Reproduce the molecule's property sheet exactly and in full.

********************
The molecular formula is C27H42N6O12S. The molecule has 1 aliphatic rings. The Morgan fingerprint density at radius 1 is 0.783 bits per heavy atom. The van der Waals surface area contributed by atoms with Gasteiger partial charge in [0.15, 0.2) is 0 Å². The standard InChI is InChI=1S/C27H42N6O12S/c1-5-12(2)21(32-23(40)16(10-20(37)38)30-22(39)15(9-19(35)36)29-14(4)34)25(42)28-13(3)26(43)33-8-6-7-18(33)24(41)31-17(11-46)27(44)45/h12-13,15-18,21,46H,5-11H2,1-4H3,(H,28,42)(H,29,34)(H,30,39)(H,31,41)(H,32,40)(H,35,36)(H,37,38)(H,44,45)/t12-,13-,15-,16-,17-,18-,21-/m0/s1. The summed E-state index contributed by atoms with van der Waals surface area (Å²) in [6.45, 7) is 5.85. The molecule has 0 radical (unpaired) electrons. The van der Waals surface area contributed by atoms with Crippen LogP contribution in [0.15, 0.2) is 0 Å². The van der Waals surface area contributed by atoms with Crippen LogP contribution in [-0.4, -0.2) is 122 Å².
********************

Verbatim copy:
The molecular formula is C27H42N6O12S. The molecule has 1 aliphatic rings. The Morgan fingerprint density at radius 1 is 0.783 bits per heavy atom. The van der Waals surface area contributed by atoms with Gasteiger partial charge in [0.15, 0.2) is 0 Å². The standard InChI is InChI=1S/C27H42N6O12S/c1-5-12(2)21(32-23(40)16(10-20(37)38)30-22(39)15(9-19(35)36)29-14(4)34)25(42)28-13(3)26(43)33-8-6-7-18(33)24(41)31-17(11-46)27(44)45/h12-13,15-18,21,46H,5-11H2,1-4H3,(H,28,42)(H,29,34)(H,30,39)(H,31,41)(H,32,40)(H,35,36)(H,37,38)(H,44,45)/t12-,13-,15-,16-,17-,18-,21-/m0/s1. The summed E-state index contributed by atoms with van der Waals surface area (Å²) in [6.45, 7) is 5.85. The molecule has 0 radical (unpaired) electrons. The van der Waals surface area contributed by atoms with Crippen LogP contribution in [0.15, 0.2) is 0 Å². The van der Waals surface area contributed by atoms with Crippen LogP contribution in [-0.4, -0.2) is 122 Å².